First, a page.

Glyph Review | TechRaptor
The 3D Platforming genre has been pretty dormant in terms of quality for the last decade. AAA hits like Super Mario: Odyssey and Ratchet and Clank: Rift Apart kept the genre from going all but extinct, but now gamers are on the cusp of a 3D Platforming renaissance. Glyph is a 3D platformer from indie developers Bolverk Games that combines the infuriating yet addicting movement of Super Monkey Ball with the satisfying platforming of Super Mario Bros. Glyph has a lot of charm buried in its sandy wasteland, but there are a few hiccups that stand in the way of making this a perfect platforming experience.
Skill, Precision, and Patience
In Glyph, players take control of a mechanical scarab beetle who is tasked with saving the Ancient Temple City from a giant mechanical monster. To do so, players will have to venture through various parts of the desert collecting coins, keys, gems, and golden scarabs. While the player character has four legs, you’ll never get to use them. Instead, players are given a small but versatile set of moves to work with. The controls won’t take long to learn but might take some time to master.
What starts as a fairly easy experience quickly becomes more treacherous and difficult as the game progresses. Players won’t gain any new moves or abilities, but they will have to learn how to adapt their skills to their environment. Glyph‘s level design is smart as it raises the difficulty with each level without making it feel unfair. Completing levels won’t always be as simple as jumping to the end of the course. Players will be challenged mentally to figure out how to use Glyph’s moves properly. You won’t be able to brute force your way through every level, and finishing the game requires a lot of skill, precision, and patience.
A Somber Sandy Wasteland
With the entire game taking place in a desert wasteland, the world itself doesn’t boast much charm. The environments can be a bit lackluster, however, that does fit the game’s overall narrative. The beautiful Ancient Temple City has had its life stolen by a mechanical monstrosity, so it makes sense for there not to be any greenery or lively stages. Regardless, if it weren’t for the unique level design, the game itself can seem lifeless. It would have been nice to see a variety in the landscape of the worlds whether that be lava, ice, etc. It never feels like you’ve visited the same level twice, and the lighting in levels can add atmosphere, but it often feels like there’s something missing that would have added to the player’s experience.
The storyline also leaves more to be desired and it’s better if the player doesn’t focus on it too much. While there are plenty of other scarabs around, you are the only one who can save everyone. Don’t ask why, because the game doesn’t tell you. It also doesn’t explain much about the monster and you won’t get to see the beauty of the Ancient Temple City before he arrives. And the ending of the game feels disappointing considering the effort it takes to reach.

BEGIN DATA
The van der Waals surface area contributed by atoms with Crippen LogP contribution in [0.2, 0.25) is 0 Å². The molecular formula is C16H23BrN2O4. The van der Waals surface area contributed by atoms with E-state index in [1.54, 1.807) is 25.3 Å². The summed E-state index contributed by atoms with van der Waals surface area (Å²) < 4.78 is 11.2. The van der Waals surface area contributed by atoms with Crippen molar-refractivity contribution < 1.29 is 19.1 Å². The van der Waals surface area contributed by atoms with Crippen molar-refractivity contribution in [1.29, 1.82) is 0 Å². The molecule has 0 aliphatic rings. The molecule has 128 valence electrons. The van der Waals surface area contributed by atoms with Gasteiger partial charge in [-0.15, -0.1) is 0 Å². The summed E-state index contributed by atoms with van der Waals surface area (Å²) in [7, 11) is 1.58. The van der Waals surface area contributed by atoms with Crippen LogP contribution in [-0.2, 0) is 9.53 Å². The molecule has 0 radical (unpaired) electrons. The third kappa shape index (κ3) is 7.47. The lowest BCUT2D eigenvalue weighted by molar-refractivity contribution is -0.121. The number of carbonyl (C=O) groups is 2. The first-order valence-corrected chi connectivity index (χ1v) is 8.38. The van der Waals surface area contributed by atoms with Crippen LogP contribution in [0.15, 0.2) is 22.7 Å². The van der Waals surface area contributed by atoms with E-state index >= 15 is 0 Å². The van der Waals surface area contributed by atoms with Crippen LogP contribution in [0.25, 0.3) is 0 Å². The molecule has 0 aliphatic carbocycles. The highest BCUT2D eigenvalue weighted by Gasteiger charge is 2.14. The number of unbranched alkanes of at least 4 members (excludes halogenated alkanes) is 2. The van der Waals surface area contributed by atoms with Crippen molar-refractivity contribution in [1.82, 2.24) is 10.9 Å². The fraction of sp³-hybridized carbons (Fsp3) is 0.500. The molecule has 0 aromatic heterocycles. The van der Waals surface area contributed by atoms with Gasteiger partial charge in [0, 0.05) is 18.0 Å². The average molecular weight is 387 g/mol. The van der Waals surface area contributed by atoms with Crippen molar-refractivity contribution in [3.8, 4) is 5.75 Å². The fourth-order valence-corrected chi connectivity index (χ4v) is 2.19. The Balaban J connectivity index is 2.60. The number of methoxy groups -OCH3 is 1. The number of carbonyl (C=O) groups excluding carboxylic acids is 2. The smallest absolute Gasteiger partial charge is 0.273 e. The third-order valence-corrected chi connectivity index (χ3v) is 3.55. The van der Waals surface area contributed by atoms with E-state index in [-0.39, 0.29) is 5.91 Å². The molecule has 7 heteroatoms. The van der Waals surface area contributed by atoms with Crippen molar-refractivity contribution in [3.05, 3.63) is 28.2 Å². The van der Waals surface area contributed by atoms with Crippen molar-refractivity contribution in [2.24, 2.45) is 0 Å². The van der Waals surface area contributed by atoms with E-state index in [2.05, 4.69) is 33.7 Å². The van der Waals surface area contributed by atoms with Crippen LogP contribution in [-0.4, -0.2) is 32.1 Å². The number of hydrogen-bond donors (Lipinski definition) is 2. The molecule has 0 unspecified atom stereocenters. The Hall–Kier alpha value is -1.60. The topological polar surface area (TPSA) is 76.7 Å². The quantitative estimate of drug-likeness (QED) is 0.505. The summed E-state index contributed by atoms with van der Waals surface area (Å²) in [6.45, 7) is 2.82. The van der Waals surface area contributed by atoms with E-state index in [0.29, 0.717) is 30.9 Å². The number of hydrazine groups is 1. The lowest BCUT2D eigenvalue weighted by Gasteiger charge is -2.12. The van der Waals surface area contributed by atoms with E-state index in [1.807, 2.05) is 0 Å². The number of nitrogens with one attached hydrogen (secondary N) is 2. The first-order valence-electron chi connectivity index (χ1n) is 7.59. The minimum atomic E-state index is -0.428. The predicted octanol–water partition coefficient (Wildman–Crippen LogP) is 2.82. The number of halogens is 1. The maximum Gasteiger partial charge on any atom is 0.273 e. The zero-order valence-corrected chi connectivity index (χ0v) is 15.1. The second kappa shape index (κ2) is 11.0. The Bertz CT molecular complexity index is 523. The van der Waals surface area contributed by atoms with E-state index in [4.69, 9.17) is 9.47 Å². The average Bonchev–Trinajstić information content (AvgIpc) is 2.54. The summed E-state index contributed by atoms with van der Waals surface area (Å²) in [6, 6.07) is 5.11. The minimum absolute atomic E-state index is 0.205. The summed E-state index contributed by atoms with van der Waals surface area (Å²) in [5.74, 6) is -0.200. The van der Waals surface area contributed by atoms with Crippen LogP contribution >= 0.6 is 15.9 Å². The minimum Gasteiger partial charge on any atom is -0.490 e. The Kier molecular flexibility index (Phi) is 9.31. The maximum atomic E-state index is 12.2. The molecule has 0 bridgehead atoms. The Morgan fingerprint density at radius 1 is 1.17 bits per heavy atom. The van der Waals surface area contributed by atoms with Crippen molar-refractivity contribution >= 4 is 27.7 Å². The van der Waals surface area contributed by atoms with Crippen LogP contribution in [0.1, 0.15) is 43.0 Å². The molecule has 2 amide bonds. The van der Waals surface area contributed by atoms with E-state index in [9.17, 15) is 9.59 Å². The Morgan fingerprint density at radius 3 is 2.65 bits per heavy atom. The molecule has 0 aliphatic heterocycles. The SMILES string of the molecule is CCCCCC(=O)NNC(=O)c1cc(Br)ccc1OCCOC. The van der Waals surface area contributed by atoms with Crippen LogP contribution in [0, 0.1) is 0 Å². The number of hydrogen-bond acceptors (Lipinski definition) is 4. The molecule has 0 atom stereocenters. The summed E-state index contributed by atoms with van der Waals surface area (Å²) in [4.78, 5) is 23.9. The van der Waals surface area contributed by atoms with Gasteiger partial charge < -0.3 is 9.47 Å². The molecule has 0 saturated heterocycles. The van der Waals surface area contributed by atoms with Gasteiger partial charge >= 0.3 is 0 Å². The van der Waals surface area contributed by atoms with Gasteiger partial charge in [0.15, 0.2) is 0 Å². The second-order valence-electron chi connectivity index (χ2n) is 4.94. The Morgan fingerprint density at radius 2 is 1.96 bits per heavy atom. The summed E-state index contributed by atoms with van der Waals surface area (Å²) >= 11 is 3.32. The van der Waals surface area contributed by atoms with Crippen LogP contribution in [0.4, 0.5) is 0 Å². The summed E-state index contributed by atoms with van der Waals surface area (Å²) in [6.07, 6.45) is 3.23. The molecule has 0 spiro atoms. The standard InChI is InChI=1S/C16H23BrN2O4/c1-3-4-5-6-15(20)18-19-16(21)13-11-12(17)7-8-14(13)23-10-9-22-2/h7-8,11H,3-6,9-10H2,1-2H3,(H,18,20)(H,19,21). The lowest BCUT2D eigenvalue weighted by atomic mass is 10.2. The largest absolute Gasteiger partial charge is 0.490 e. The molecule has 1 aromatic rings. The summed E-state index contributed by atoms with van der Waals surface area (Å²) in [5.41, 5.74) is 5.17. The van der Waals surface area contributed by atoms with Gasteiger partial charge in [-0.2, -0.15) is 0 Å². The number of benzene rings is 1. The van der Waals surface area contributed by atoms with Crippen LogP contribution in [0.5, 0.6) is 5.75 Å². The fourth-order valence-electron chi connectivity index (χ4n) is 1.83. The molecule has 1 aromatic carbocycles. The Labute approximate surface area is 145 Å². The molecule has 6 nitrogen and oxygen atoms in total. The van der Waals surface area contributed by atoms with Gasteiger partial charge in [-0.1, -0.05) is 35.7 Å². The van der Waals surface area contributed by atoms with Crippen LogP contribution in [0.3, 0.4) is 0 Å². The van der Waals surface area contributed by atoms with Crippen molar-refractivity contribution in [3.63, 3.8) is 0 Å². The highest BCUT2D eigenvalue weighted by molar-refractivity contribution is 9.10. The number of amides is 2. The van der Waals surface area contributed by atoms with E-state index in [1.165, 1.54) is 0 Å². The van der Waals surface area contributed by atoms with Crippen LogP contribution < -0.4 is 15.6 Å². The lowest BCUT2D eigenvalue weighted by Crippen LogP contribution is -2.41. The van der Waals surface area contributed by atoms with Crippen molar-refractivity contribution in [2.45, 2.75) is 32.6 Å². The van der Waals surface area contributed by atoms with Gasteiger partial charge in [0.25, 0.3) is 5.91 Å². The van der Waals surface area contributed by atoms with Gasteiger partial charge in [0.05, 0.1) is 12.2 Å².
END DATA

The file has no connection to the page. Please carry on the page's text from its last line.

This Beetle Needs A Little Polish
Glyph, as a whole, is a very enjoyable experience. It’s one of the best 3D platformers to be released in recent history, but it still lacks the polish needed to be a truly fantastic game. Outside of storyline and atmosphere, there are some mechanical issues that can tend to be frustrating. Some bumps or weird edges on platforms will send the player flying (unintentionally). Some platforms register as the sand which will instantly kill the player if they touch them. And the skull difficulty indicators might as well mean nothing. Some two skull levels were far harder to complete than the final boss.
One thing that also felt disappointing is the requirements to beat the game. The hub world isn’t linear because it allows players to unlock the levels they want to play in a semi-free order. Yet, while there are over 80 levels to experience, you only have to beat a handful to get to the final boss. This could lead to players bypassing the latter half of the game and missing some of the most enjoyable and challenging levels.
Glyph | Final Thought
Glyph isn’t the greatest 3D platformer to be released, but it is a pretty darn good one. It’s one of those games you can throw on your favorite playlists and vibe while soaring from platform to platform. The main storyline can be completed in as little as 3 hours, but true completionists could spend several more hours hunting for every last collectible. Glyph makes for an amazing addition to a 3D platformer fan’s collection, and it’s a game I’ll come back to over and over again.
TechRaptor reviewed Glyph on PC using a copy provided by the publisher. The game is also available on Nintendo Switch.